June 23, 2018
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How TV distracts us into eating

By Georgia Clark-Albert, Special to the BDN

One of the biggest issues many people present to me is the concept of snacking while watching television in the evening. They do well at breakfast, pack a healthy lunch for work, eat a balanced evening meal when they get home and then … for years they have learned to associate sitting down and watching television, relaxation, with the act of eating.

Admittedly they aren’t hungry, but it is a habit — can’t do one without the other.

Many people “nest” with their food. I had a client recently that had a bag of salt and vinegar potato chips on one side of her chair where she watches television and a can of nuts on the other. She really made it convenient to snack.

What I’ve been suggesting to people is that trying to watch TV and snack distracts from satiety cues. In other words, your mind can’t concentrate on what is on the TV screen and what you are eating at the same time. So if you aren’t paying attention and sit down with the whole bag of chips, you are likely to eat more than just a portion. The health concerns of watching television include obesity, metabolic syndrome and interestingly, premature death.

Recent research published in the International Journal of Behavioral Nutrition and Physical Activity shows that when watching television, the better the story, the bigger the serving size of a snack. The more immersed a person is in a particular story the more they are going to snack during screen time. The researchers looked at the snacking habits of 120 people (60 males and 60 females) aged 18-35, while watching television and playing video games. Participants were randomized into one of three groups — TV watching, typical video gaming or motion-controlled video gaming. The results measured included feelings of enjoyment, the feeling of being in the game, immersion in the story and mental immersion.

The biggest influence on snacking was the level of immersion in the story. Continuous programming produced higher levels of snacking than did 1.5 minute portions of the same show. The average kilocalorie intake in a one hour period of time during TV watching was 716. It was 747 for video gaming and 553 for motion-controlled gaming with their hands (a little bit harder to eat while gaming). Snacks provided included baked and fried chips, trail mix and chocolate candy. Beverages include Coca-Cola, Diet Coke, Mountain Dew and bottled water. The TV shows were commercial-free, and only two shows included any kind of food-related content.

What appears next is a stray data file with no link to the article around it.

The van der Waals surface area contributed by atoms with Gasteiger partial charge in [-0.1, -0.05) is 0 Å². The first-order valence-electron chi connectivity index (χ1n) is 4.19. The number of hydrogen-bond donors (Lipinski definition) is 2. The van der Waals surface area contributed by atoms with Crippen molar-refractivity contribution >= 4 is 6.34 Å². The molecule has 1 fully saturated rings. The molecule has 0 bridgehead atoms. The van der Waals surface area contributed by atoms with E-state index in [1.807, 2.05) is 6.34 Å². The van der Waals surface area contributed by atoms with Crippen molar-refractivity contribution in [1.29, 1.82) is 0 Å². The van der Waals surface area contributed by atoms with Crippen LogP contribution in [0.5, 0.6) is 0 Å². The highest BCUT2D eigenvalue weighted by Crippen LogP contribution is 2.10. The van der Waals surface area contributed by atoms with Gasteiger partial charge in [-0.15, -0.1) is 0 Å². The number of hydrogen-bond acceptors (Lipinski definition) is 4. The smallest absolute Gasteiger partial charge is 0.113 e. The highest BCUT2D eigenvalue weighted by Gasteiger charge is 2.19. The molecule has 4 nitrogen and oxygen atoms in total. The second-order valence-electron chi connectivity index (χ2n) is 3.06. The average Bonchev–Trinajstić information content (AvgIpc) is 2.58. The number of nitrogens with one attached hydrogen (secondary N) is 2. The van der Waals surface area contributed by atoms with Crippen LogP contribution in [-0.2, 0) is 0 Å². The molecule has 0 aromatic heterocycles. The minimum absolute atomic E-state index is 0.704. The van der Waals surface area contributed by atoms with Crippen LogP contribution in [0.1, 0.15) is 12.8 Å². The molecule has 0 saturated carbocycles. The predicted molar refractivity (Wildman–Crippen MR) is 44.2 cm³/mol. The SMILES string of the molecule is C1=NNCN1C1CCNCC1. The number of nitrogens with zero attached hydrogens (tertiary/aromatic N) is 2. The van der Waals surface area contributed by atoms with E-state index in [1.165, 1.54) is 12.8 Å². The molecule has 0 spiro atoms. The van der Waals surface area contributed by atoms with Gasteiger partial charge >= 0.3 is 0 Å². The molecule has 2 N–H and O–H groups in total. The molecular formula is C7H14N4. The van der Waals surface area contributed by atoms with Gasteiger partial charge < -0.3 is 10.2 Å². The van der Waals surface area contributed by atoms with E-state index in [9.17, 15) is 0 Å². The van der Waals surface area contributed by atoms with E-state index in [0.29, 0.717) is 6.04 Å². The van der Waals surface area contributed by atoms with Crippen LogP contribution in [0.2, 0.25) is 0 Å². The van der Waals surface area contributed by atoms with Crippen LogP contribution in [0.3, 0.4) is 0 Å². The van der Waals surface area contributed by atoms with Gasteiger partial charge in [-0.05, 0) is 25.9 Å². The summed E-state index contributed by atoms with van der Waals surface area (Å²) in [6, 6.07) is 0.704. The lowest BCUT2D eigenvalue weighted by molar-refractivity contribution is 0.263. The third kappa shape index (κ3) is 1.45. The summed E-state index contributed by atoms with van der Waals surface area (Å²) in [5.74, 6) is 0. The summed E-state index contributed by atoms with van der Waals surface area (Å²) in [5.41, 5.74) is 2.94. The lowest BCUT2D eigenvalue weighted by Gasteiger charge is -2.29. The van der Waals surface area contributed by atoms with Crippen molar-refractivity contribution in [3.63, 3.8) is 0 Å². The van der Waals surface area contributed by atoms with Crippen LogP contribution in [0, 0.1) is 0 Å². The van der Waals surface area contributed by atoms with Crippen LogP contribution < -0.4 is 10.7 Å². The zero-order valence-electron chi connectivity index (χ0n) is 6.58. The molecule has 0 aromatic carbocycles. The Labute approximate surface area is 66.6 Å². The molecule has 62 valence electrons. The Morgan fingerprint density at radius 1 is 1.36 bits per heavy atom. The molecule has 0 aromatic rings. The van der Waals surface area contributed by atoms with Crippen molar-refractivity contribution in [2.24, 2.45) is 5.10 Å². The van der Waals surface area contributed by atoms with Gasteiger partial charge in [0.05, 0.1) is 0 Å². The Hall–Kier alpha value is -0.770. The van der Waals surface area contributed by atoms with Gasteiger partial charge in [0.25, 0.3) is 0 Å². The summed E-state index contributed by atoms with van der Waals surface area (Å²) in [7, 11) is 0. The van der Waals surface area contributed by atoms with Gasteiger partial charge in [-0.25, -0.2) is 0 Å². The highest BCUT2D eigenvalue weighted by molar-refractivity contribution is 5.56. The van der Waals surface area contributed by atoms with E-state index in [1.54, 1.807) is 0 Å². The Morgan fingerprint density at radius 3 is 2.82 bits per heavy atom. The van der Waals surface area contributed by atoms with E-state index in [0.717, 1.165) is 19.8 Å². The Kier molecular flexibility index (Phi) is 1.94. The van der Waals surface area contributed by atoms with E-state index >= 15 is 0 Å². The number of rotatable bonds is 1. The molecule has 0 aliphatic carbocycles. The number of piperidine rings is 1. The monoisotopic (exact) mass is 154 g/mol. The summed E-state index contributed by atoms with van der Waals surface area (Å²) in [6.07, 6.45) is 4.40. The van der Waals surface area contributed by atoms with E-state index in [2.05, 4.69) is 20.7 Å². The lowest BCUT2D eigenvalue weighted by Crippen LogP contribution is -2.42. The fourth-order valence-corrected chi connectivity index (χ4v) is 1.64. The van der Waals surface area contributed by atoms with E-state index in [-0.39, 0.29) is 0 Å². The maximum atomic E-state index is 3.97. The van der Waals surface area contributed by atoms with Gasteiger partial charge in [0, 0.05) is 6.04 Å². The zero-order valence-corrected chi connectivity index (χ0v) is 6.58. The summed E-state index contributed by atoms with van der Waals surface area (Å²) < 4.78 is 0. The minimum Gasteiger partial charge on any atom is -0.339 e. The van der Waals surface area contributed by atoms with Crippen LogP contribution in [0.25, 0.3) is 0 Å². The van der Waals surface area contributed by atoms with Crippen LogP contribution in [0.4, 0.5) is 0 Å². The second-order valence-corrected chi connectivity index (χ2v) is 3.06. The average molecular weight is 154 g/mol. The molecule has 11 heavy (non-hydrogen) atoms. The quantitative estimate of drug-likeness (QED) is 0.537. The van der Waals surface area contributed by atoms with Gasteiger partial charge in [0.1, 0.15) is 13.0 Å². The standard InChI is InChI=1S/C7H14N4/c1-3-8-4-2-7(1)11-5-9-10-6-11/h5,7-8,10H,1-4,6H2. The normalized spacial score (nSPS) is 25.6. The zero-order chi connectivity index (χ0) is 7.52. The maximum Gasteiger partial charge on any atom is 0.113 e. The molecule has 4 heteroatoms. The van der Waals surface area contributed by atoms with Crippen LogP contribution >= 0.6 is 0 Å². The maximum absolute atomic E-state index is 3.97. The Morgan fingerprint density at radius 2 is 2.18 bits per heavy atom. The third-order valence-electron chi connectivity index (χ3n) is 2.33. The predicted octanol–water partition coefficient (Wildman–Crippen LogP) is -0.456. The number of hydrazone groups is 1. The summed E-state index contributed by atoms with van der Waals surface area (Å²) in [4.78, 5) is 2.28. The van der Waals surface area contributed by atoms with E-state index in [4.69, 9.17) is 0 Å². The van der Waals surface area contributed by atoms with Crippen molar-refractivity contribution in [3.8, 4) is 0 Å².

So realizing that people have a tendency to snack more when watching television is good reason to avoid the behavior. Some simple steps to try:

— Only allow yourself to eat at one place in your home — preferably the kitchen or dining room table. If you have a meal or a snack, you sit at the table and eat it.

— If you decide that you have to have a snack, portion it out in a bowl, close up the box or bag and put it back in the cupboard.

— Plan your snack in advance. Don’t leave it to chance. Decide what appropriate snacks are going to be eaten when watching television.

As the weather starts to get colder and we spend more time inside, this becomes more of an issue. Make less snacking during TV time a goal to work on over the coming fall and winter season. Emerge next spring having lost, not gained, weight.

Georgia Clark-Albert is a registered dietitian nutritionist and certified diabetes educator at Penobscot Community Health Care in Bangor. She provides nutrition consultant services through Mainely Nutrition in Athens. Read her columns and post questions at bangordailynews.com or email her at GeorgiaMaineMSRDCDE@gmail.com.


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